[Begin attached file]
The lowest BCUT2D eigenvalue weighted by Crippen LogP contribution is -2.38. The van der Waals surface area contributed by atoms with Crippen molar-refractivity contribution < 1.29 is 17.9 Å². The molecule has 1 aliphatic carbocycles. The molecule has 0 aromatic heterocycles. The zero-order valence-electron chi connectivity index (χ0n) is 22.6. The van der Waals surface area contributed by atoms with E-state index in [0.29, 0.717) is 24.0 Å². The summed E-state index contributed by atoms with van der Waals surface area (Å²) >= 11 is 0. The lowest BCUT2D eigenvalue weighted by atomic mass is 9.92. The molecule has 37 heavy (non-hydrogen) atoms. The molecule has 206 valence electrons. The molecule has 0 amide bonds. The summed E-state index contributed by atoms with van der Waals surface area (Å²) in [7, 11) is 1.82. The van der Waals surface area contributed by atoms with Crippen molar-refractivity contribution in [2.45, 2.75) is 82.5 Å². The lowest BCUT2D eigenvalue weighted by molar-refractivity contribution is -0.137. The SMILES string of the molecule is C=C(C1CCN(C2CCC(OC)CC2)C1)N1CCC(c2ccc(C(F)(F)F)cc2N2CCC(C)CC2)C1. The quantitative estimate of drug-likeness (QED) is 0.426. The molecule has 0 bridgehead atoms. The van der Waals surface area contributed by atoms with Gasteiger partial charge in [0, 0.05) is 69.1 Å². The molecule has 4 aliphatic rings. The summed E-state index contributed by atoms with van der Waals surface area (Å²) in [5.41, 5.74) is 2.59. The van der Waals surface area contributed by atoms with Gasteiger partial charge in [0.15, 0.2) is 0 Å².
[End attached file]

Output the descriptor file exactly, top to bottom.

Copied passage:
The lowest BCUT2D eigenvalue weighted by Crippen LogP contribution is -2.38. The van der Waals surface area contributed by atoms with Crippen molar-refractivity contribution < 1.29 is 17.9 Å². The molecule has 1 aliphatic carbocycles. The molecule has 0 aromatic heterocycles. The zero-order valence-electron chi connectivity index (χ0n) is 22.6. The van der Waals surface area contributed by atoms with E-state index in [0.29, 0.717) is 24.0 Å². The summed E-state index contributed by atoms with van der Waals surface area (Å²) >= 11 is 0. The lowest BCUT2D eigenvalue weighted by atomic mass is 9.92. The molecule has 37 heavy (non-hydrogen) atoms. The molecule has 206 valence electrons. The molecule has 0 amide bonds. The summed E-state index contributed by atoms with van der Waals surface area (Å²) in [7, 11) is 1.82. The van der Waals surface area contributed by atoms with Crippen molar-refractivity contribution in [2.45, 2.75) is 82.5 Å². The lowest BCUT2D eigenvalue weighted by molar-refractivity contribution is -0.137. The SMILES string of the molecule is C=C(C1CCN(C2CCC(OC)CC2)C1)N1CCC(c2ccc(C(F)(F)F)cc2N2CCC(C)CC2)C1. The quantitative estimate of drug-likeness (QED) is 0.426. The molecule has 0 bridgehead atoms. The van der Waals surface area contributed by atoms with Gasteiger partial charge in [0, 0.05) is 69.1 Å². The molecule has 4 aliphatic rings. The summed E-state index contributed by atoms with van der Waals surface area (Å²) in [5.41, 5.74) is 2.59. The van der Waals surface area contributed by atoms with Gasteiger partial charge in [0.15, 0.2) is 0 Å².